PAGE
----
Frequently Asked Questions about Texas Divorce
Q: What is a legal divorce?
A: A divorce is a method of terminating a marriage contract between two individuals. From a legal standpoint, divorce will give each party the legal right to marry someone else, to divide and share marital assets and debts, and to determine matters related to the care and custody of their children. In Texas, divorces are either fault-based or no fault.
Q: What is a no fault divorce?
A: Traditionally, divorce was granted only in cases of marital misconduct such as adultery or physical abuse. In these cases, the “guilty” spouse was punished by getting a smaller share of the couple’s property, being denied custody of their children or both. In a no fault divorce, however, both parties agree that there is no “fault” involved in the grounds for divorce. In Texas, married couples can get no fault divorces if the marriage has become “insupportable” because conflict has destroyed the legitimate ends of the relationship. No fault divorces can also be granted if a couple has been living separately without cohabitation for three years.
Q: What is a fault-based divorce?
A: A “fault” divorce is a divorce in which one party blames the other for the failure of the marriage by citing a legal wrong. In Texas, the grounds for divorce include adultery, abandonment, confinement for incurable insanity for three years, felony conviction and imprisonment for over one year, or cruel and inhuman treatment. The spouse against whom the divorce is sought can use a defense that the divorcing spouse condoned the behavior, but the court will only allow that defense if there appears to be a good chance of reconciliation between the parties.
Q: What are the requirements for filing a petition for divorce?
A: In Texas, one of the parties must have resided in the state for at least six months and in the county where the divorce is filed for 90 days prior to commencing the action. Tex. Fam. Code § 6.301.
Q: What is a legal separation?
A: A legal separation deals with property distribution and child support and custody issues without ending the marriage. While most states have some form of legal separation, Texas does not. In Texas, temporary orders concerning marital issues can be granted while a divorce is pending, but there is no provision for an indefinite legal separation.
Q: What is an agreed divorce?
A: In Texas, if the couple agrees on the terms of the divorce, they can document the terms of that agreement and take it to a judge. The judge will ask the parties questions about the agreement, and if the terms are fair, the judge will grant the divorce according to the terms of the agreement.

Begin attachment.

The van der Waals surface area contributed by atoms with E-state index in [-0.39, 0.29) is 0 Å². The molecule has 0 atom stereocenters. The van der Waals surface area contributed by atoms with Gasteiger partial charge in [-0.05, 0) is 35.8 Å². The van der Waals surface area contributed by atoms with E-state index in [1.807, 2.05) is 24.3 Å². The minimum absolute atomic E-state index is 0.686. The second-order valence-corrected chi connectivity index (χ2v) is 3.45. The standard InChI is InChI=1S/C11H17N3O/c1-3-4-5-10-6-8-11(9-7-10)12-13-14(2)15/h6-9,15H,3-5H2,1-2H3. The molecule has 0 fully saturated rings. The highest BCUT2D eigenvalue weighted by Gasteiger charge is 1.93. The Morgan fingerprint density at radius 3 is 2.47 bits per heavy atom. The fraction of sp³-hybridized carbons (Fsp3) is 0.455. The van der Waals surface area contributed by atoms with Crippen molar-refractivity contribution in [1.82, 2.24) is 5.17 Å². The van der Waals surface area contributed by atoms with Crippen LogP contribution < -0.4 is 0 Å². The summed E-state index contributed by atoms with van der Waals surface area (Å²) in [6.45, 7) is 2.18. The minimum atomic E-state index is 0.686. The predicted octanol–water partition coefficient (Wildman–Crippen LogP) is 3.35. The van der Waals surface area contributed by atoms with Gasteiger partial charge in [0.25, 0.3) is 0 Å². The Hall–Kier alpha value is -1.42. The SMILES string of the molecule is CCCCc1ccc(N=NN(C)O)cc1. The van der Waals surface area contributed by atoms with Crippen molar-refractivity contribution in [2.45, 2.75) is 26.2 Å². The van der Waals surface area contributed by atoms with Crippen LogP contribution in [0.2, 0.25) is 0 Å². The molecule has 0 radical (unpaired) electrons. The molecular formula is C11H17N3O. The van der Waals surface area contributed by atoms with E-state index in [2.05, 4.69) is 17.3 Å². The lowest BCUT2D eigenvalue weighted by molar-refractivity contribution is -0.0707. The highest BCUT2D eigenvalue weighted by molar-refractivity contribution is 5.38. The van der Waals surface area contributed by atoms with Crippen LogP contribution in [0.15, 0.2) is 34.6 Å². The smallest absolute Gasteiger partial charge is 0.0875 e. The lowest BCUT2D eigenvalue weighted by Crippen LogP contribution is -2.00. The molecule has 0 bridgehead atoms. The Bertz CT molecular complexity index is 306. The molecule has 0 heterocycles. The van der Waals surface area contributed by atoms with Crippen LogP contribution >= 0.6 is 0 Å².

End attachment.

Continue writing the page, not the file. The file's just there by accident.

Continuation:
Q: How is property divided in a divorce?
A: Texas is a community property state, which means that all the property owned by a married couple is categorized as either community property or separate property. Community property is owned equally by the spouses and divided at divorce. On the other hand, separate property is kept by the spouse who owns it. Most property acquired during the marriage will be considered community property, even if it was acquired in another state.
Q: What is the difference between maintenance and alimony?
A: Each word refers to the same concept — one spouse providing funds to the other. The legal term in Texas is “maintenance,” which are regular, court-awarded payments from the future income of one ex-spouse to support the other. Such payments are not often awarded, and when they are, they typically end after three years. The court will consider a range of factors when determining maintenance.
Q: Do I need to hire an attorney?
A: It is not mandatory that you hire an attorney and you may represent yourself. However, you may be putting yourself at a serious disadvantage. Most divorces are not straightforward unless there are no marital assets, children or other joint issues. Given the complexity of the issues, it is beneficial to employ the services of a professional who is knowledgeable with Texas law and experienced in the field.
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